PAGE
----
Wednesday, June 20, 2007

May the Schwartz Be With You

You end up doing all kinds of incidental Arts and Sciences projects. This one started when I decided to prepare Tandoori Chicken for our cooking night at Pennsic. Naturally I wanted to do at least one test run instead of making it “cold” for the event, so I set out to acquire the ingredients.

One of the main ingredients in the Tandoori marinade is yogurt. Alas, Lord William seems to have a problem digesting cow’s milk, so Fjorleif and Juliana set out to the international groceries in search of a goat’s-milk-based yogurt.

No luck.

Undeterred, we bought some goat’s milk and some yogurt with live cultures and set out to make it ourselves. The National Center for Home Food Preservation has some nice instructions on the process.

Stage one was to mix the goat’s milk and some non-fat dry milk in a double boiler and heat it to 200 degrees Fahrenheit. This stage reportedly changes the milk proteins to keep the milk from separating into curds and whey later in the process.

The next step was to rapidly cool the milk down to about 115 degrees, a temperature at which the bacterial culture that converts milk to yogurt can thrive. Once there, my lovely assistant Juliana blended some of our “starter culture” yogurt into the milk.

With the milk “inoculated”, we put it into the oven for six hours at about 110 degrees for the microbes to have their way with the milk. This turned out to be the most tedious step in the process, as I had to check the oven every ten minutes or so to try to maintain the correct temperature. The thing doesn’t even have a 110 degree setting on its dial. The temperature actually wandered quite a bit between 100 degrees and 150 degrees in the oven, but I think the milk/yogurt itself stayed pretty close to 110.

In any case, the yogurt seemed to have set reasonably well after six hours, and I transferred it to the refrigerator to cool down to the 40 degree range, which would deactivate the microbes.

This process was difficult enough with a modern stove, oven, double-boiler, refrigerator, and so forth. My mind boggles a bit at how much more complicated this must have been centuries ago when yogurt was discovered. Of course, much of this process can probably occur naturally given the right conditions; we’ve just applied science and technology to make it more consistent and reliable.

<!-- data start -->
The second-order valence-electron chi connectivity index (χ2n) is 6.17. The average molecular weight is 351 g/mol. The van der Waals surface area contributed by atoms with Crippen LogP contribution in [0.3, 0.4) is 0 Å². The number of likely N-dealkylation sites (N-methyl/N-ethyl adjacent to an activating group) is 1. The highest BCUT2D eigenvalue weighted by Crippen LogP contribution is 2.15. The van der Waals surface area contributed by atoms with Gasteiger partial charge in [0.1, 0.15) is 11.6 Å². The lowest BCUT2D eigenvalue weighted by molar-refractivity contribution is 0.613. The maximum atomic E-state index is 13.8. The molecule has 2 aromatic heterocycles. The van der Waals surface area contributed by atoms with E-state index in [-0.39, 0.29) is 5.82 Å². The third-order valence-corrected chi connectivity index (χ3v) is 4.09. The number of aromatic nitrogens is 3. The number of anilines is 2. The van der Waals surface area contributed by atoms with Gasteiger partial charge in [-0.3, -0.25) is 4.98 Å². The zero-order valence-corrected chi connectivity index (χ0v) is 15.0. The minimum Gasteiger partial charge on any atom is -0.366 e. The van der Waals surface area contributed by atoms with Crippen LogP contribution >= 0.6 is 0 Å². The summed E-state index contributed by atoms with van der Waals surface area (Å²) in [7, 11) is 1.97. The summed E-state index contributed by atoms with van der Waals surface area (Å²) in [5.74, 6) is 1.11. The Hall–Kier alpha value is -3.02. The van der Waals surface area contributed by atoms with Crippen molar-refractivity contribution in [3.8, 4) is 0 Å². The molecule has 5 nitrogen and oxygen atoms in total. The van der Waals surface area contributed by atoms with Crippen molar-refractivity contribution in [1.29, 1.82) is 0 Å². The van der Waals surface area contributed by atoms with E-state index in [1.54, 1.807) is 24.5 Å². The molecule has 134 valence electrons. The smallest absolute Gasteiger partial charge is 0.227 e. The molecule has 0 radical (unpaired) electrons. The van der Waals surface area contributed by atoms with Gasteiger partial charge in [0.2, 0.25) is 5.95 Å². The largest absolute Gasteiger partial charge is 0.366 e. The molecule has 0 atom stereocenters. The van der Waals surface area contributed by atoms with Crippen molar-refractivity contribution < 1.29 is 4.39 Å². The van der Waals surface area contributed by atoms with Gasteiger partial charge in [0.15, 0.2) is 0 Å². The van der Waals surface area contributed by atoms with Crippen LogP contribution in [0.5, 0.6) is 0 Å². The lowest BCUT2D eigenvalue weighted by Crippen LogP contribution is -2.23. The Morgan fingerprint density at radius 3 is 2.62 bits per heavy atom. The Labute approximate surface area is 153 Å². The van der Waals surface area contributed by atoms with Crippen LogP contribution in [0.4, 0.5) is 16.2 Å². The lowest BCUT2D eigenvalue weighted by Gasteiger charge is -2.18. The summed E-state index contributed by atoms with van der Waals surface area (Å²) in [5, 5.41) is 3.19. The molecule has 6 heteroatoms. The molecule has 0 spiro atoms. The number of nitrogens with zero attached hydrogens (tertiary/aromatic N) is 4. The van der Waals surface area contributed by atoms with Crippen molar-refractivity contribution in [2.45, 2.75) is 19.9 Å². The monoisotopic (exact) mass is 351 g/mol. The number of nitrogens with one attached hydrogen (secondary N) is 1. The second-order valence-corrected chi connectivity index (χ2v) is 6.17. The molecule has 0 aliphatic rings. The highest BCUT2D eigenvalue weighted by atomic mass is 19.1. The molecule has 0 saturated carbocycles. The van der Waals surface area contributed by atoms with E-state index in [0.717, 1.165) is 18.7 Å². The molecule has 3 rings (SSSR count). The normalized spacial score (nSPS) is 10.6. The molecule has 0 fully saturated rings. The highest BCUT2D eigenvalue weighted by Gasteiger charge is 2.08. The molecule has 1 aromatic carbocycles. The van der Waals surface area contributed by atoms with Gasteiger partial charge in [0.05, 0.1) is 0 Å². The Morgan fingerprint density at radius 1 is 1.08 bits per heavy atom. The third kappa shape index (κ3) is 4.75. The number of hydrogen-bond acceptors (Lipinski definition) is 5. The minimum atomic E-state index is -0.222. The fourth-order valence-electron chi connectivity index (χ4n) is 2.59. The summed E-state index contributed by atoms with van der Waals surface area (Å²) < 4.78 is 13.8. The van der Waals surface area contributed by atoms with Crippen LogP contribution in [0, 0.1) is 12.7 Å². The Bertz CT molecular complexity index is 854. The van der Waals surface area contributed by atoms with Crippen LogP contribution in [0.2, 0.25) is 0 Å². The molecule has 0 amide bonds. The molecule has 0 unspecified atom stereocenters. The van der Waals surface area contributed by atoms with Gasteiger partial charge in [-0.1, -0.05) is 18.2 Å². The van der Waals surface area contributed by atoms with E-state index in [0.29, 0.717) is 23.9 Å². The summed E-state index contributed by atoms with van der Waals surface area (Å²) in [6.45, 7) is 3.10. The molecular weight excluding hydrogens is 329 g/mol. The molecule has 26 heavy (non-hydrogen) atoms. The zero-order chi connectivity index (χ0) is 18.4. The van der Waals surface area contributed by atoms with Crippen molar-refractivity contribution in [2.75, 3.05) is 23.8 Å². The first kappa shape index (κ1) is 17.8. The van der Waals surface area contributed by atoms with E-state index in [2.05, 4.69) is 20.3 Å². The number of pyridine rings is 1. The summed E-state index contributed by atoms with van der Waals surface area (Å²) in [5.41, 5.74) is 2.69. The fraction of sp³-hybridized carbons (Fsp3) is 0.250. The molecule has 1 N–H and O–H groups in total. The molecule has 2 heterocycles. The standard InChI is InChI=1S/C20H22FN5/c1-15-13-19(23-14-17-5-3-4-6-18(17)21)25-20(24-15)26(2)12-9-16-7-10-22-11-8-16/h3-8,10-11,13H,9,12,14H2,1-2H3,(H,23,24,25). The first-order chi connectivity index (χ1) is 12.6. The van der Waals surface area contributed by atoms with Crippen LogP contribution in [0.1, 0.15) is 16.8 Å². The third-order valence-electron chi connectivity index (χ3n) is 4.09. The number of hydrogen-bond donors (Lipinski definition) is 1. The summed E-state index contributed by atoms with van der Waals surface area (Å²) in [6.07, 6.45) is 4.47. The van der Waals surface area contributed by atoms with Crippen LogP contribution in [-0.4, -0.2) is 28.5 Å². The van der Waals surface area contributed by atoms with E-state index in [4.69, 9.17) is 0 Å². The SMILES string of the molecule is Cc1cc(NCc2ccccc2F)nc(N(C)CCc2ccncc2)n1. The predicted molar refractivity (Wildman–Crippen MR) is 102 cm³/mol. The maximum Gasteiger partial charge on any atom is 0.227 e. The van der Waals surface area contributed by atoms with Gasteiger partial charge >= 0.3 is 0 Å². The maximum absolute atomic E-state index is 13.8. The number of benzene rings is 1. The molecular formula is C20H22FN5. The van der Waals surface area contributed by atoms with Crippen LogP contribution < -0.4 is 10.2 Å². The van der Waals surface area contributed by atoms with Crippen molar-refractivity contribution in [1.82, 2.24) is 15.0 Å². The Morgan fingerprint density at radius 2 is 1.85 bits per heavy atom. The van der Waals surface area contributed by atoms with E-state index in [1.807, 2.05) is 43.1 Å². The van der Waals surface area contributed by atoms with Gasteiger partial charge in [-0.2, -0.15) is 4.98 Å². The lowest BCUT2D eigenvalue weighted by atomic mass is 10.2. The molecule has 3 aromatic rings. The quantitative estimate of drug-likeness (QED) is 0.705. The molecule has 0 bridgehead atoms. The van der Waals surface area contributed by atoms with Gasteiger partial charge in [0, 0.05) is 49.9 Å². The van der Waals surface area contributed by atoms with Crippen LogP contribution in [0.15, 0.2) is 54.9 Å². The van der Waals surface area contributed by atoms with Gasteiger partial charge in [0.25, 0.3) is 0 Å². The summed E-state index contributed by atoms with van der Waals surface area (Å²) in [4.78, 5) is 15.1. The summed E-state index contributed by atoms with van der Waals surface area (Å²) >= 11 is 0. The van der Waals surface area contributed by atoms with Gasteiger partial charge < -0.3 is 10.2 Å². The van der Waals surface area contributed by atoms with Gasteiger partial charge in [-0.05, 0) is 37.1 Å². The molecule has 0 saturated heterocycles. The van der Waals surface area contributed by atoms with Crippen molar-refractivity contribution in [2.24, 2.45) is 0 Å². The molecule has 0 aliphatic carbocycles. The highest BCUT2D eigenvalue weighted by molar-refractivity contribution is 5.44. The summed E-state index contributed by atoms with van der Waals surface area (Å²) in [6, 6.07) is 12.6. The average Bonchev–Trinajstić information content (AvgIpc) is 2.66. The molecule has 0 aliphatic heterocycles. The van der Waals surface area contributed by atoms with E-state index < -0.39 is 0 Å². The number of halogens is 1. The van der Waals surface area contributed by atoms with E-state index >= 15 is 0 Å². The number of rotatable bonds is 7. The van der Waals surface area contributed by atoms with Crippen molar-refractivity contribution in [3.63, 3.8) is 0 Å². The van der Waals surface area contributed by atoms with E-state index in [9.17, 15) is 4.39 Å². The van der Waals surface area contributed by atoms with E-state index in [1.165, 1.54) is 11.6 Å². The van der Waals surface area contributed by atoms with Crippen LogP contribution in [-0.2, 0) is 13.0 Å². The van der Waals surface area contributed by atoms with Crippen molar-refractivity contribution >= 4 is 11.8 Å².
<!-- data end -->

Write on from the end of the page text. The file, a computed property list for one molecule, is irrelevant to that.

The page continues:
In any case, the test of the Tandoori will occur tonight, and we’ll find out how well we do as yogurt makers.


Tam said...

You'll have to post the recipe if it works well. I'd probably skip the yoghurt making step (I have no problem with cows milk), but I have a weakness for Indian food. Curry is the national dish of Britain after all. :)

Lord Runolfr said...

I used...

1 tablesppon of olive oil
1 tbl lemon juice
1 tbl red chili powder
1/2 tbl cayenne pepper powder
1 tbl coriander powder
1 tbl garlic powder
1 tbl ginger powder
1 tbl cumin powder
1/2 tbl mustard
1/2 tbl ground cinnamon
1/2 tbl ground clove
1/2 tbl tumeric
1/2 tbl mace
1 pinch of saffron
a few grinds of pepper
and a pinch of salt

It turned out pretty well that way.

Quite frankly, if you use every spice in your house, you're probably pretty close. It's not like there's a single fixed recipe.

Lord Runolfr said...

Having a "duh" moment...

All those spices went into a cup of yogurt, and the lot went into a ziplock bag with the chicken to marinate overnight.

We cooked the chicken on our gas grill.

It stuck to the grill a lot. I recommend skewering the chicken and getting the grill out of the way (as tradition dictates).

Greet said...

So the yogurt worked, even though you weren't carrying goat's milk in a goat stomach through the Gobi?

I also suffer lactose intolerance (I prefer to call myself 'weaned'), though the active acidophilus in ordinary yogurt pre-digests the lactose, so it's fine. Ditto firm cheeses - something about the bacterial cultures fixes the sugar problem. Cheesecake and icecream are Right Out, though.